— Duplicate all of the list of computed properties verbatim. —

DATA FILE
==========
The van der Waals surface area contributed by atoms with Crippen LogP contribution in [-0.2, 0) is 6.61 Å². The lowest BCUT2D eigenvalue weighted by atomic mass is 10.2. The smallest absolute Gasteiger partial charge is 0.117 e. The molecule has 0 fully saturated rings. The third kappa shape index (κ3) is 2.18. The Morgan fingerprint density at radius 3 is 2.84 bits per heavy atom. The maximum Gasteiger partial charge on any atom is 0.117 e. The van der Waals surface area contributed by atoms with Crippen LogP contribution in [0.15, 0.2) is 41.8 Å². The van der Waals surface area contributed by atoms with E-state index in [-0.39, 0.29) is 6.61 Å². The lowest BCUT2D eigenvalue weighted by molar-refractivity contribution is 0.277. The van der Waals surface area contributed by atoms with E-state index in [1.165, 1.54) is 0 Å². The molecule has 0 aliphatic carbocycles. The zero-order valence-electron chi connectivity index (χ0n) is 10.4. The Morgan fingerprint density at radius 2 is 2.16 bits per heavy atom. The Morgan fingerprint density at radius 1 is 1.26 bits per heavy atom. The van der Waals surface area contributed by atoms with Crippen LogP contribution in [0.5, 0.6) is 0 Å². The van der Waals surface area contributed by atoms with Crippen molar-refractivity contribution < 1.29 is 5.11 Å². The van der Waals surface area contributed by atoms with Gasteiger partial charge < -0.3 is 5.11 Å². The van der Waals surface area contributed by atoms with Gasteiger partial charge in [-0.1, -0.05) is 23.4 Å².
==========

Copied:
The van der Waals surface area contributed by atoms with Crippen LogP contribution in [-0.2, 0) is 6.61 Å². The lowest BCUT2D eigenvalue weighted by atomic mass is 10.2. The smallest absolute Gasteiger partial charge is 0.117 e. The molecule has 0 fully saturated rings. The third kappa shape index (κ3) is 2.18. The Morgan fingerprint density at radius 3 is 2.84 bits per heavy atom. The maximum Gasteiger partial charge on any atom is 0.117 e. The van der Waals surface area contributed by atoms with Crippen LogP contribution in [0.15, 0.2) is 41.8 Å². The van der Waals surface area contributed by atoms with E-state index in [-0.39, 0.29) is 6.61 Å². The lowest BCUT2D eigenvalue weighted by molar-refractivity contribution is 0.277. The van der Waals surface area contributed by atoms with E-state index in [1.165, 1.54) is 0 Å². The molecule has 0 aliphatic carbocycles. The zero-order valence-electron chi connectivity index (χ0n) is 10.4. The Morgan fingerprint density at radius 2 is 2.16 bits per heavy atom. The Morgan fingerprint density at radius 1 is 1.26 bits per heavy atom. The van der Waals surface area contributed by atoms with Crippen LogP contribution in [0.5, 0.6) is 0 Å². The van der Waals surface area contributed by atoms with Crippen molar-refractivity contribution < 1.29 is 5.11 Å². The van der Waals surface area contributed by atoms with Gasteiger partial charge < -0.3 is 5.11 Å². The van der Waals surface area contributed by atoms with Gasteiger partial charge in [-0.1, -0.05) is 23.4 Å².